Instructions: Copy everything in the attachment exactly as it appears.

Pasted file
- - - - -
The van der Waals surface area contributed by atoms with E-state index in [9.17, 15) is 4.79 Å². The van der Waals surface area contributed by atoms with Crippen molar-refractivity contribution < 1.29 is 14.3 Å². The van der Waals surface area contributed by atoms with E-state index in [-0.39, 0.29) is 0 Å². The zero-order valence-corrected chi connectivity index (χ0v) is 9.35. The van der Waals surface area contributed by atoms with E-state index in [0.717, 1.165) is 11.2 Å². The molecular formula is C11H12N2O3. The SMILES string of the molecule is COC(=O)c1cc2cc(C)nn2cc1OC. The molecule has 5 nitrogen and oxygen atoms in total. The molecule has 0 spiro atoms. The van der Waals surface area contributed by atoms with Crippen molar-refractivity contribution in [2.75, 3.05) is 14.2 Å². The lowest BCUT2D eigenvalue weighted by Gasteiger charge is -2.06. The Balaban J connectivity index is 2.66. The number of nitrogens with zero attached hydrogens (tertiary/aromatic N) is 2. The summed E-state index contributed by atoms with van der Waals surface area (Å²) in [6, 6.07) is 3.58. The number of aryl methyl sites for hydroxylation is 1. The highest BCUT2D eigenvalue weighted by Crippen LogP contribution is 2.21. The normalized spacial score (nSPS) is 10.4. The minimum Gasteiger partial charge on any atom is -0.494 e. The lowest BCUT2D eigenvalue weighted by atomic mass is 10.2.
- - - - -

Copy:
The van der Waals surface area contributed by atoms with E-state index in [9.17, 15) is 4.79 Å². The van der Waals surface area contributed by atoms with Crippen molar-refractivity contribution < 1.29 is 14.3 Å². The van der Waals surface area contributed by atoms with E-state index in [-0.39, 0.29) is 0 Å². The zero-order valence-corrected chi connectivity index (χ0v) is 9.35. The van der Waals surface area contributed by atoms with E-state index in [0.717, 1.165) is 11.2 Å². The molecular formula is C11H12N2O3. The SMILES string of the molecule is COC(=O)c1cc2cc(C)nn2cc1OC. The molecule has 5 nitrogen and oxygen atoms in total. The molecule has 0 spiro atoms. The van der Waals surface area contributed by atoms with Crippen molar-refractivity contribution in [2.75, 3.05) is 14.2 Å². The lowest BCUT2D eigenvalue weighted by Gasteiger charge is -2.06. The Balaban J connectivity index is 2.66. The number of nitrogens with zero attached hydrogens (tertiary/aromatic N) is 2. The summed E-state index contributed by atoms with van der Waals surface area (Å²) in [6, 6.07) is 3.58. The number of aryl methyl sites for hydroxylation is 1. The highest BCUT2D eigenvalue weighted by Crippen LogP contribution is 2.21. The normalized spacial score (nSPS) is 10.4. The minimum Gasteiger partial charge on any atom is -0.494 e. The lowest BCUT2D eigenvalue weighted by atomic mass is 10.2.